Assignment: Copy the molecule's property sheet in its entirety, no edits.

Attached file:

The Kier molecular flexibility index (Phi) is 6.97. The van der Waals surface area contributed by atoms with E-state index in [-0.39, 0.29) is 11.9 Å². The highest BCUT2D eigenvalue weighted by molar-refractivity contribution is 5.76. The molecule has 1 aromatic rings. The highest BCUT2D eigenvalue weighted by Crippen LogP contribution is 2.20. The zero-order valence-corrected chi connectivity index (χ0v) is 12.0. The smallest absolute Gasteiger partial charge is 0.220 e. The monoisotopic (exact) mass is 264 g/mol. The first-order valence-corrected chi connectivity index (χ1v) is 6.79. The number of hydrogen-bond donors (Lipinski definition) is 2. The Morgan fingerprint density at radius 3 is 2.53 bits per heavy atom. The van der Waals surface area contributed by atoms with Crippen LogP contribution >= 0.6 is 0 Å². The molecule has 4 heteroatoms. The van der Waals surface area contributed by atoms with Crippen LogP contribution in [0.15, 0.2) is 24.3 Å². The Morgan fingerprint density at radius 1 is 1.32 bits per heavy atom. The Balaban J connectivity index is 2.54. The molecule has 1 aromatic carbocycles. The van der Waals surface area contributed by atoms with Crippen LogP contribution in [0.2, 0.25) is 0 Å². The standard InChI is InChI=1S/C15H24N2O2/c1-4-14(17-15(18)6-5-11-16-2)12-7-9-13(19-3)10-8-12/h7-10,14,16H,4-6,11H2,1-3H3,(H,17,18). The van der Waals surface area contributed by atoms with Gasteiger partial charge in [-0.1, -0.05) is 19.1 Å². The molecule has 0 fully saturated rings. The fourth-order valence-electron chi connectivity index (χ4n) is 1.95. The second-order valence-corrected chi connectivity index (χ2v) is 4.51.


The Kier molecular flexibility index (Phi) is 6.97. The van der Waals surface area contributed by atoms with E-state index in [-0.39, 0.29) is 11.9 Å². The highest BCUT2D eigenvalue weighted by molar-refractivity contribution is 5.76. The molecule has 1 aromatic rings. The highest BCUT2D eigenvalue weighted by Crippen LogP contribution is 2.20. The zero-order valence-corrected chi connectivity index (χ0v) is 12.0. The smallest absolute Gasteiger partial charge is 0.220 e. The monoisotopic (exact) mass is 264 g/mol. The first-order valence-corrected chi connectivity index (χ1v) is 6.79. The number of hydrogen-bond donors (Lipinski definition) is 2. The Morgan fingerprint density at radius 3 is 2.53 bits per heavy atom. The van der Waals surface area contributed by atoms with Crippen LogP contribution >= 0.6 is 0 Å². The molecule has 4 heteroatoms. The van der Waals surface area contributed by atoms with Crippen LogP contribution in [0.15, 0.2) is 24.3 Å². The Morgan fingerprint density at radius 1 is 1.32 bits per heavy atom. The Balaban J connectivity index is 2.54. The molecule has 1 aromatic carbocycles. The van der Waals surface area contributed by atoms with Crippen LogP contribution in [0.2, 0.25) is 0 Å². The standard InChI is InChI=1S/C15H24N2O2/c1-4-14(17-15(18)6-5-11-16-2)12-7-9-13(19-3)10-8-12/h7-10,14,16H,4-6,11H2,1-3H3,(H,17,18). The van der Waals surface area contributed by atoms with Gasteiger partial charge in [-0.1, -0.05) is 19.1 Å². The molecule has 0 fully saturated rings. The fourth-order valence-electron chi connectivity index (χ4n) is 1.95. The second-order valence-corrected chi connectivity index (χ2v) is 4.51.